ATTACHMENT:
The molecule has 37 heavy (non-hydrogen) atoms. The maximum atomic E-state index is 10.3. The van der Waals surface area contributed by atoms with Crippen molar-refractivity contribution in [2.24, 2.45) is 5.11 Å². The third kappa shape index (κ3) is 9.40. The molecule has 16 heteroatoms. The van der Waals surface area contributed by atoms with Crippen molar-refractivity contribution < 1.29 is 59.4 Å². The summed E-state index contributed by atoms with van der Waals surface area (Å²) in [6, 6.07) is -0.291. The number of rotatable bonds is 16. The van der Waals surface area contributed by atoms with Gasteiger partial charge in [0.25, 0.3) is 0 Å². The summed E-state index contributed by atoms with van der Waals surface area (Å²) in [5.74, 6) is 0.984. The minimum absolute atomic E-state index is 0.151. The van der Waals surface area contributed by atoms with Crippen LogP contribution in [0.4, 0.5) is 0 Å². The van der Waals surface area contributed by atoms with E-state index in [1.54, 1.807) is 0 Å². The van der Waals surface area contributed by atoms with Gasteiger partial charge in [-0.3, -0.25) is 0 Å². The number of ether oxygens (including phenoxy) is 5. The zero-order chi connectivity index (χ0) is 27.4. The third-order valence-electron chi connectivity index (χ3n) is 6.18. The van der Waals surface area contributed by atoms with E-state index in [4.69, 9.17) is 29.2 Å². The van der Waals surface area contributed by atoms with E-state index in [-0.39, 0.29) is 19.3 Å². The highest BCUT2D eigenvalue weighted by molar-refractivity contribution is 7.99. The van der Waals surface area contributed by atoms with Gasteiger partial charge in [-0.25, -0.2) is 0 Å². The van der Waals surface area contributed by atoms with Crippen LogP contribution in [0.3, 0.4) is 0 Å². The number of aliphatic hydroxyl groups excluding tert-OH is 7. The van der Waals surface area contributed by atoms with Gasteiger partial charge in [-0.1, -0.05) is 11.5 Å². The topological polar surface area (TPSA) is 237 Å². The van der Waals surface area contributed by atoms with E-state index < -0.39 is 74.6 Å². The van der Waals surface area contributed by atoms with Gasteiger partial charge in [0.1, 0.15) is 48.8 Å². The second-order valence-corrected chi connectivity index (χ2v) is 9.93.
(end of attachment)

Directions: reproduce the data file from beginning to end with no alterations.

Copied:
The molecule has 37 heavy (non-hydrogen) atoms. The maximum atomic E-state index is 10.3. The van der Waals surface area contributed by atoms with Crippen molar-refractivity contribution in [2.24, 2.45) is 5.11 Å². The third kappa shape index (κ3) is 9.40. The molecule has 16 heteroatoms. The van der Waals surface area contributed by atoms with Crippen molar-refractivity contribution < 1.29 is 59.4 Å². The summed E-state index contributed by atoms with van der Waals surface area (Å²) in [6, 6.07) is -0.291. The number of rotatable bonds is 16. The van der Waals surface area contributed by atoms with Gasteiger partial charge in [0.25, 0.3) is 0 Å². The summed E-state index contributed by atoms with van der Waals surface area (Å²) in [5.74, 6) is 0.984. The minimum absolute atomic E-state index is 0.151. The van der Waals surface area contributed by atoms with Crippen LogP contribution in [0.4, 0.5) is 0 Å². The van der Waals surface area contributed by atoms with E-state index in [1.54, 1.807) is 0 Å². The van der Waals surface area contributed by atoms with Gasteiger partial charge in [-0.3, -0.25) is 0 Å². The number of ether oxygens (including phenoxy) is 5. The zero-order chi connectivity index (χ0) is 27.4. The third-order valence-electron chi connectivity index (χ3n) is 6.18. The van der Waals surface area contributed by atoms with E-state index in [4.69, 9.17) is 29.2 Å². The van der Waals surface area contributed by atoms with E-state index in [-0.39, 0.29) is 19.3 Å². The highest BCUT2D eigenvalue weighted by molar-refractivity contribution is 7.99. The van der Waals surface area contributed by atoms with Gasteiger partial charge in [-0.25, -0.2) is 0 Å². The van der Waals surface area contributed by atoms with Crippen LogP contribution in [0.3, 0.4) is 0 Å². The number of aliphatic hydroxyl groups excluding tert-OH is 7. The van der Waals surface area contributed by atoms with Gasteiger partial charge in [-0.1, -0.05) is 11.5 Å². The topological polar surface area (TPSA) is 237 Å². The van der Waals surface area contributed by atoms with E-state index < -0.39 is 74.6 Å². The van der Waals surface area contributed by atoms with Gasteiger partial charge in [0.1, 0.15) is 48.8 Å². The second-order valence-corrected chi connectivity index (χ2v) is 9.93.